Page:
Some posts can attract hundreds of likes and comments, but Mel is keeping her wellies planted firmly on the ground.
“I don’t tend to look at how many likes each post gets,” she says.
“At the start, Instagram was just another social-media platform for me.
“I wanted to show what farming can be like day to day. Having appeared on This Farming Life, we had already let the public into our world.
“I don’t do planned content. I see pictures where someone has baked a lovely cake and put it on a pretty plate, with a vase of flowers in the background. That just isn’t me. I post about treating sheep for maggots, before deciding what the kids are going to have for tea.
“I never really think about it, that’s just what our life is.”
I think there is definitely a movement with farmers showing their work on Instagram.”
Alongside helping out on the farm, Mel is kept busy with three-year-old Matthew, and Erin, who is almost five.
It is clear the pair are following in their parents’ footsteps, and pictures of them lending a hand adorn Mel’s Instagram grid.
“We don’t take ourselves too seriously, and I think people can tell that from the pictures and videos I post,” says Mel.
“I think there is definitely a movement with farmers showing their work on Instagram.
“The younger generation are possibly more keen in comparison.
“It always reminds me of that phrase; one of the most expensive things you can say is that we’ve always done it this way.
“You have to look outside the box and Instagram can become your shop window.
“If other people can promote their business online, why shouldn’t farmers do it?
“We’ve been marketing our bulls on Facebook during the pandemic, and we’ve been quite successful.
“If you live in a high-rise flat, for example, you’ve probably never seen a lamb or calf born.
“Some children grow up not knowing where milk comes from. It’s everyday to us, but totally new to them.
“If we can get that message across via social media, this is how your food is raised.
“If someone watches one of my videos and it makes them go to a butcher, well that’s brilliant.
“We have to try and promote what we do, particularly through the pandemic.
“And if I make someone laugh in the process, that’s great.”
• You can follow Mel at mel_irvine on Instagram.
Fiona Smith, Westerton Farmers
Life is pretty hectic for Fiona Smith and her husband Douglas, who farm in South Aberdeenshire.
They’ve had no choice but to get to work in temperatures of -17.5C in recent weeks, because jobs don’t wait for the weather to improve.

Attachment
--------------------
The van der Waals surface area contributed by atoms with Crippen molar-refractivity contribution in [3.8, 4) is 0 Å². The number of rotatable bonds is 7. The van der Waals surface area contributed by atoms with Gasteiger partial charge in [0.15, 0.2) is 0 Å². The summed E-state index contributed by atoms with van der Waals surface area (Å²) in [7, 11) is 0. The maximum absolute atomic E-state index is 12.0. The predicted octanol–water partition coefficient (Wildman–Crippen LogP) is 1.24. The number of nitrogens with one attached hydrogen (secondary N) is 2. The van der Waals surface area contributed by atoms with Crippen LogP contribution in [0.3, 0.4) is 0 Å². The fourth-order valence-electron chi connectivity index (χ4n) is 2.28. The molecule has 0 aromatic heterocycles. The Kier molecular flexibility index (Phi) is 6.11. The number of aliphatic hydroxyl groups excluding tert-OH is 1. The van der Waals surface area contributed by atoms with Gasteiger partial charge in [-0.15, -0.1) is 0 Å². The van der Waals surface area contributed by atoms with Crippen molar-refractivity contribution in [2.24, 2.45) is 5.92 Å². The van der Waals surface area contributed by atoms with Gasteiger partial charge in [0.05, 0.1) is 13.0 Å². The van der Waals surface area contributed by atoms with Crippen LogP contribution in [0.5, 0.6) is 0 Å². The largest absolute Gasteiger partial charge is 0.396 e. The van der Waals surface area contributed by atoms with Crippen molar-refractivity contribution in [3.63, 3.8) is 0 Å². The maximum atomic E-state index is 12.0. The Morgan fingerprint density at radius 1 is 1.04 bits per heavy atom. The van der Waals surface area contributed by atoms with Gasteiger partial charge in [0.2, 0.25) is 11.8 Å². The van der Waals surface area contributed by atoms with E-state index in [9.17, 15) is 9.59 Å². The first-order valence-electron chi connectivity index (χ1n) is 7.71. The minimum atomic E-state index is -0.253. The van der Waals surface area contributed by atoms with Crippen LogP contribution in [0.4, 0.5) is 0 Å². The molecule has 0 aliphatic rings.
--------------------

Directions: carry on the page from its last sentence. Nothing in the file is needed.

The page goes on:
They’ve been rushed off their feet during the pandemic, after a fledgling business took off.
“We’re a bit unusual in that Douglas works with his parents, whereas I still farm with my dad,” says Fiona.
“I’m fourth generation, and my family bought the main part of the working farm in 1920.
“Westerton Farm is arable, meaning it’s all crops.”
Fiona opened The Spud Hut in 2017, as a way to sell a variety of homegrown produce.
“We took £1.75 on our first day of trading; turnover has thankfully improved since then,” she says.
“We are very lucky in that people have really needed us during the pandemic, and business has been fantastic.”
Word of mouth means The Spud Hut is rarely quiet, and Fiona has documented their working life via an Instagram page.
She now has more than 2,000 followers, and believes social media can be a real positive for farmers.
It takes time and skill to grow food, and to work on the farm in general.”
“We’re not a big account by any means, but I am still amazed that 2,000 people want to see what we’re doing each day on Instagram,” she says.
“There’s more than 4,000 people on our Facebook page as well.
“I love how interested people now are in where their food comes from, and what is involved in getting it on their plate.
“It takes time and skill to grow food, and to work on the farm in general.
“You need to know machinery inside out, be a vet and a tax pro. There is so much involved.
“Farming doesn’t stop, because it can’t. I think farmers were seen as the bad guys for so long, and now people are starting to appreciate us.”
Fiona has also been involved with giving virtual tours of the farm, and is hopeful that once restrictions allow, people will be able to visit in real life.
“We did a live tour for my son’s nursery class, and then we did some more tours through Go Rural Scotland,” she says.
“Farming can be quite an isolated industry, and the public wouldn’t normally get to see what goes on.
“People have asked some brilliant questions about soil types, variety of crops and food miles.
“Prior to Covid, my dad gave talks in school. One little boy thought potatoes were made with butter and milk.
“I think when used correctly, social media can be a fantastic platform. You reach people of all ages, and we’d love to get other farms involved in doing tours.
“Every day, something different is thrown at us. We’ve never worked in a pandemic before, or in temperatures of -17.5.
“But we carry on, and I think social media can clearly demonstrate that.”
• You can follow Fiona at westertonfarmers on Instagram.